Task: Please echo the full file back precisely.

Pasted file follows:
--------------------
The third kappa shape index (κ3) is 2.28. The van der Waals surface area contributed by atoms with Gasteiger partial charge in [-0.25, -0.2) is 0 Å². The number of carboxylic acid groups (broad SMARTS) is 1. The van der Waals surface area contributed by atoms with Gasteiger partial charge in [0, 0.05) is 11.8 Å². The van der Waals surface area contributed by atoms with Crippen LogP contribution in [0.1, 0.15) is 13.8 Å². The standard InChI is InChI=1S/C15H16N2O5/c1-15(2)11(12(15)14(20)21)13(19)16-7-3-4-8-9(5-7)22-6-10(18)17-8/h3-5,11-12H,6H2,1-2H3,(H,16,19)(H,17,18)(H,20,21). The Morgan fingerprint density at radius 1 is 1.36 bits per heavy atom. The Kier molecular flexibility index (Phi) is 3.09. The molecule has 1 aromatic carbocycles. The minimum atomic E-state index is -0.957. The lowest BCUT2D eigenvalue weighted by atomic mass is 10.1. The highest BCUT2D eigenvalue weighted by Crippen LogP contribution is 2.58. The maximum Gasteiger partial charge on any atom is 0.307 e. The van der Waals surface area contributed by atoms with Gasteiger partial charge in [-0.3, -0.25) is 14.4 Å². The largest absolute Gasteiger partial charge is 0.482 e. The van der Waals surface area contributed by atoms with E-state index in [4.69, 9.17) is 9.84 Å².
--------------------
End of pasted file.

The third kappa shape index (κ3) is 2.28. The van der Waals surface area contributed by atoms with Gasteiger partial charge in [-0.25, -0.2) is 0 Å². The number of carboxylic acid groups (broad SMARTS) is 1. The van der Waals surface area contributed by atoms with Gasteiger partial charge in [0, 0.05) is 11.8 Å². The van der Waals surface area contributed by atoms with Crippen LogP contribution in [0.1, 0.15) is 13.8 Å². The standard InChI is InChI=1S/C15H16N2O5/c1-15(2)11(12(15)14(20)21)13(19)16-7-3-4-8-9(5-7)22-6-10(18)17-8/h3-5,11-12H,6H2,1-2H3,(H,16,19)(H,17,18)(H,20,21). The Morgan fingerprint density at radius 1 is 1.36 bits per heavy atom. The Kier molecular flexibility index (Phi) is 3.09. The molecule has 1 aromatic carbocycles. The minimum atomic E-state index is -0.957. The lowest BCUT2D eigenvalue weighted by atomic mass is 10.1. The highest BCUT2D eigenvalue weighted by Crippen LogP contribution is 2.58. The maximum Gasteiger partial charge on any atom is 0.307 e. The van der Waals surface area contributed by atoms with Gasteiger partial charge in [-0.3, -0.25) is 14.4 Å². The largest absolute Gasteiger partial charge is 0.482 e. The van der Waals surface area contributed by atoms with E-state index in [4.69, 9.17) is 9.84 Å².